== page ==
Spain’s in trouble. In the midst of its worst economic crisis in decades, we are keeping our eyes on at least 4 current events. More than anything, we want to be up on what’s going on because we care about our friends and our brothers and sisters in the church. These events only indirectly touch us but they have a huge impact on the people to whom we minister.

As with all challenges, there is a fine line between over-exaggeration and presenting the reality. My goal isn’t to cross over any lines or enter into hysteria; the plain fact is that the greater majority of Spaniards are keeping their heads, at least for now.  The purpose of this post is to simply let you in on a few of the challenges this country has ahead.

1. The general populace is losing patience with the current right-wing government that was voted in almost 2 1/2 years ago (PP). Unemployment has only now levelled off and dropped just a smidge under 24%. The national debt has soared to new heights. There has been something of an exodus among the younger 20 somethings who cannot find work. But most of all, more and more Spaniards are “fed up” (indignados). Just a couple of weeks ago, the man in charge of fixing the economic mess, the minister of finance, left a meeting in Catalunya and was met by protestors ready to act out violently. Thankfully for him enough security got him out unscathed…barely.

2.  The king has stepped aside and his son, prince Philip, is set to be sworn in a few days. The day of the king’s abdication, thousands of young and more radical left-wing groups took to the streets to demand the end of the monarchy. Perhaps most disconcerting for some were the republican flags waving in the streets, the same flags that flew proudly before Franco marched into Spain in the 30’s to start a savage civil war.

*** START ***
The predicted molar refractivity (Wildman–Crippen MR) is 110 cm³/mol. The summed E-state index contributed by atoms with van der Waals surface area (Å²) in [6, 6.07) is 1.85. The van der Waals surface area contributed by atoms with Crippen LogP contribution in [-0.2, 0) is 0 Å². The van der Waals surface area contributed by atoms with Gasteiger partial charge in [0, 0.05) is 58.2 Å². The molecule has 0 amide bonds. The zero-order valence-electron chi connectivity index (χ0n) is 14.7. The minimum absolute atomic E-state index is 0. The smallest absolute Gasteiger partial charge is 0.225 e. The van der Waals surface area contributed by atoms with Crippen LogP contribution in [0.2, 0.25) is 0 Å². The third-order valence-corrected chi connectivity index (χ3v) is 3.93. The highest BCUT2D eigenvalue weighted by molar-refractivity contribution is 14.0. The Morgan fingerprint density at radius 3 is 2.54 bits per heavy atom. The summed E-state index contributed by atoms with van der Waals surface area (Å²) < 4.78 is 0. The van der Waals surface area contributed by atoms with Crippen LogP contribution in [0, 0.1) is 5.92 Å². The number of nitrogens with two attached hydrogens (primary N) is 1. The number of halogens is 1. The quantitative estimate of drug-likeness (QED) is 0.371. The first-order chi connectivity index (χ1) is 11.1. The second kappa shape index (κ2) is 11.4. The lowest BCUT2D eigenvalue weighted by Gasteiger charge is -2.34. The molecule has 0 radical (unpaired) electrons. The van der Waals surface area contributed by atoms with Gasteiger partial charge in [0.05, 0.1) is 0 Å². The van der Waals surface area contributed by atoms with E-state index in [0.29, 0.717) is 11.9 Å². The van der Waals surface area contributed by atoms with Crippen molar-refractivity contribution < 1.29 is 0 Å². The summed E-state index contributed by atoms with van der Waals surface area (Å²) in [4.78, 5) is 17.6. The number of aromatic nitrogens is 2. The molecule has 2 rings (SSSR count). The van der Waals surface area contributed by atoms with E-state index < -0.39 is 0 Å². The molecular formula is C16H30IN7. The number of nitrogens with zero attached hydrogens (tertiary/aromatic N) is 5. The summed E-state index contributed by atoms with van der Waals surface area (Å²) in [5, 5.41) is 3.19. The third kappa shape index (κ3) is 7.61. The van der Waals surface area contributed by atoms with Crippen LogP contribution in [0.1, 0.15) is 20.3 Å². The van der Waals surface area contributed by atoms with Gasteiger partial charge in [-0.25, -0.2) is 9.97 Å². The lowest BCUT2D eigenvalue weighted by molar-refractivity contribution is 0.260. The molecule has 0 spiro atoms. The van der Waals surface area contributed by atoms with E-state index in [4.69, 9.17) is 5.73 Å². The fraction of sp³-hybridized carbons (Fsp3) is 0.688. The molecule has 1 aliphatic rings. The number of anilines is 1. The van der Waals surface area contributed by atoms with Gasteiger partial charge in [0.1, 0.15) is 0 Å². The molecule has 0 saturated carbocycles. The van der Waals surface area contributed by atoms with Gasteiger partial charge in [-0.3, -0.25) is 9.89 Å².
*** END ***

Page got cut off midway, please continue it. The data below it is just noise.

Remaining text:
3. Some estimate that more than half of the population of Catalunya, or the providence home to Barcelona, wants out of Spain. They would like to be able to vote on ceding from Spain and forming their own government. In fact, the president of their communidad autonomo or region, Arthur Mas, is dead set on taking an illegal vote this November as one more step towards complete independence.  Most estimate that the economic impact on such a process would be catastrophic. Think Texas pride on steroids.

4. Last week Spain voted in new European representatives for the EU. A political party that less than 8 months ago did not exist (!) managed to win 5% percent of the popular vote. It’s called podemos (we can). Here are some of the policies they espouse: a) a minimum salary of 35-40 thousand euros, b) a maximum salary of 60 thousand euros c) higher pensions for everyone starting at 60 years of age d) a foregoing of paying all debts to Europe. That would certainly be interesting!

We are thankful that we can rest in God in the midst of these turbulent waters.

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